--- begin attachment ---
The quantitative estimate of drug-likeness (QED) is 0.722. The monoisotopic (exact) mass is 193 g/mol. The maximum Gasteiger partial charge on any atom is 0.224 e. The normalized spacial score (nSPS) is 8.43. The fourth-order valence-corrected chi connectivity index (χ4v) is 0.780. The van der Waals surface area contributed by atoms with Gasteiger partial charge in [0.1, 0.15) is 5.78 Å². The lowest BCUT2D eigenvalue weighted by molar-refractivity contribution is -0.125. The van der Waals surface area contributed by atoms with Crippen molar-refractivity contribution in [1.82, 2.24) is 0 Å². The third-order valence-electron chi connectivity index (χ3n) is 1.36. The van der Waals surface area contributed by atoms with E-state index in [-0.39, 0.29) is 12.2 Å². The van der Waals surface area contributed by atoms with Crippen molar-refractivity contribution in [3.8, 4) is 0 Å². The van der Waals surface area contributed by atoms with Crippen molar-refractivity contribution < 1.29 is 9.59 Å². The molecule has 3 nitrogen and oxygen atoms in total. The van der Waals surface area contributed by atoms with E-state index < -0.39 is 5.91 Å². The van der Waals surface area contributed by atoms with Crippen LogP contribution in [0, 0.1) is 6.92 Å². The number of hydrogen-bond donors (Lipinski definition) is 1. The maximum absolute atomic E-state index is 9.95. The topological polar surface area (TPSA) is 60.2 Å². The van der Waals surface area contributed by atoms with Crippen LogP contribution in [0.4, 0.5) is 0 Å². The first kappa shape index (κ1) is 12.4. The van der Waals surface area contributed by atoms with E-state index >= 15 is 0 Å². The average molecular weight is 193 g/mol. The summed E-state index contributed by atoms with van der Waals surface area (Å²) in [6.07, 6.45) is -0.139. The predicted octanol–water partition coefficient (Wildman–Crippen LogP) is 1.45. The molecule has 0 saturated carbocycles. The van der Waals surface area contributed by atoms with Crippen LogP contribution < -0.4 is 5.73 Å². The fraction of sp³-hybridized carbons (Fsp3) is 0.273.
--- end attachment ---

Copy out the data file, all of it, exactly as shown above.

The quantitative estimate of drug-likeness (QED) is 0.722. The monoisotopic (exact) mass is 193 g/mol. The maximum Gasteiger partial charge on any atom is 0.224 e. The normalized spacial score (nSPS) is 8.43. The fourth-order valence-corrected chi connectivity index (χ4v) is 0.780. The van der Waals surface area contributed by atoms with Gasteiger partial charge in [0.1, 0.15) is 5.78 Å². The lowest BCUT2D eigenvalue weighted by molar-refractivity contribution is -0.125. The van der Waals surface area contributed by atoms with Crippen molar-refractivity contribution in [1.82, 2.24) is 0 Å². The third-order valence-electron chi connectivity index (χ3n) is 1.36. The van der Waals surface area contributed by atoms with E-state index in [-0.39, 0.29) is 12.2 Å². The van der Waals surface area contributed by atoms with Crippen molar-refractivity contribution in [3.8, 4) is 0 Å². The van der Waals surface area contributed by atoms with Crippen molar-refractivity contribution < 1.29 is 9.59 Å². The molecule has 3 nitrogen and oxygen atoms in total. The van der Waals surface area contributed by atoms with E-state index < -0.39 is 5.91 Å². The van der Waals surface area contributed by atoms with Crippen LogP contribution in [0, 0.1) is 6.92 Å². The number of hydrogen-bond donors (Lipinski definition) is 1. The maximum absolute atomic E-state index is 9.95. The topological polar surface area (TPSA) is 60.2 Å². The van der Waals surface area contributed by atoms with Crippen LogP contribution in [0.4, 0.5) is 0 Å². The first kappa shape index (κ1) is 12.4. The van der Waals surface area contributed by atoms with E-state index >= 15 is 0 Å². The average molecular weight is 193 g/mol. The summed E-state index contributed by atoms with van der Waals surface area (Å²) in [6.07, 6.45) is -0.139. The predicted octanol–water partition coefficient (Wildman–Crippen LogP) is 1.45. The molecule has 0 saturated carbocycles. The van der Waals surface area contributed by atoms with Crippen LogP contribution < -0.4 is 5.73 Å². The fraction of sp³-hybridized carbons (Fsp3) is 0.273.